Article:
The problem with this second view is that it makes the debate revolve around “interpretation,” and therefore it seems to suggest that individuals cannot adequately interpret texts or ideas without outside assistance. If this were true, however, it would prove too much. It is far more complicated to demonstrate which interpreter is the most accurate and trustworthy than it is to show the grammar and logical implication of a Biblical text. In fact, the religious stress on supernatural interpreters too-often plays into the hands of postmodern and progressivist philosophies which seek to remove religious claims from rational discourse altogether. If something cannot be reasonably engaged with apart from a special power play, then it becomes the product of a sort of “faith community” or “religious tradition,” which is inherently subjectivist. Outsiders cannot rightly be faulted for not understanding, and claims to public truth and “realism” must be attenuated or abandoned altogether.
Eastern Orthodoxy holds to a similar position, though they attempt to limit their tradition to what they call the “consensus of the fathers.” This is a claim that the essential orthodox teachings can be found in the points where the church fathers agree. This sounds reasonable enough, but problems arise when we question the extension of the thinkers included as “fathers.” Who gets to decide which early Christian theologians are “fathers” or not, and how many are required to reach a consensus? Reducing questions of truth to majoritarianism is never safe, and this method always reduces to the interpretation of the leading bishops and the majority sentiment of the orthodox communities at the time.
Against these objections, Protestants maintain that the tradition of the Church can and should serve as a history of exegesis, and that it should be honored but never made ultimate. It is always a secondary standard to the Scriptures, and a reasonable historical-grammatical reading of the Bible must be possible in order to preserve its nature and dignity as a meaningful text. When we examine the early church theologians, what we see are appeals to the Scriptures as foundational authorities, and they never grant that the heretics have a mistaken but potentially-plausible interpretation. No, the orthodox church fathers always insist that the biblical teaching is clear.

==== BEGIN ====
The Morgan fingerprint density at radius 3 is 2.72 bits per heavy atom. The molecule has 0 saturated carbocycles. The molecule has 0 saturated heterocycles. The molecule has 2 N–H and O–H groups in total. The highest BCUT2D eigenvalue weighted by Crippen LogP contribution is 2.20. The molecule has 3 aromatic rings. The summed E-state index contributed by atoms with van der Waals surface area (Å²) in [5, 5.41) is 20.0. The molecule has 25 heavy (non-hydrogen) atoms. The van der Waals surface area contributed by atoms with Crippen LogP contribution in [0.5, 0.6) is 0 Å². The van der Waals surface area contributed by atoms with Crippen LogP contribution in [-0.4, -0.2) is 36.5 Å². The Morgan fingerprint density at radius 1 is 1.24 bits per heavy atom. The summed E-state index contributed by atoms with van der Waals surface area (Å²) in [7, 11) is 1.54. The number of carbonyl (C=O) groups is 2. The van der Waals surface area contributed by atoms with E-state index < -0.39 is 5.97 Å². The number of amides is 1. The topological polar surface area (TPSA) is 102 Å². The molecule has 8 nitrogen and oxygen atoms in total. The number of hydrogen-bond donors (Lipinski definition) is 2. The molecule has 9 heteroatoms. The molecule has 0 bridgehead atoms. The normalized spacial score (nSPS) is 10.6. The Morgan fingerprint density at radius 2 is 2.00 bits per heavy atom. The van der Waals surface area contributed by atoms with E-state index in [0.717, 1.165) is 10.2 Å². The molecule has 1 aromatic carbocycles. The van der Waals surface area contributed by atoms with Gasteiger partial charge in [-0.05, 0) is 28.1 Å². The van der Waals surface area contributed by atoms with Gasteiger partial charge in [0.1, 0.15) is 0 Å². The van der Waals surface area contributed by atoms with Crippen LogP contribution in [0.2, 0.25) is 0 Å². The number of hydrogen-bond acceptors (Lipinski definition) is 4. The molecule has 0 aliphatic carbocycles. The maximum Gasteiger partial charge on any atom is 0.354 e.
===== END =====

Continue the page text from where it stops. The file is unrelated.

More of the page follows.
Biblical Texts For Sola Scriptura
Psalm 119:105—Your word is a lamp to my feet and a light to my path.
We could choose many passages from the Old Testament, but this verse from the psalms expresses the idea. God’s Word is a guide meant to be followed. The presuppositions behind this are pretty basic: it is possible to understand the word and follow it.
Mark 7:1-16—Jesus rebukes the Pharisees for elevating the traditions of men to the status of divine command. This narrative was very influential for the Protestant Reformers.
Acts 17:11—Now these were more noble-minded than those in Thessalonica, for they received the word with great eagerness, examining the Scriptures daily to see whether these things were so.
In Berea, the believers are complimented for using the Scriptures as a guide to examine the teachings of Paul. Not even an apostle was allowed to avoid accountability. We see the principle of sola scriptura at work.
Galatians 1:8-9—But even if we, or an angel from heaven, preach any other gospel to you than what we have preached to you, let him be accursed. As we have said before, so now I say again, if anyone preaches any other gospel to you than what you have received, let him be accursed.
Paul makes it plain that the gospel has a constant truth value and that not even miraculous appearances have the right to change it. The truth is not based merely on authority. Believers are capable of evaluating what they hear and judging it by a constant gospel message.
These passages give us a clear picture of how the Bible “worked” in the life of the church.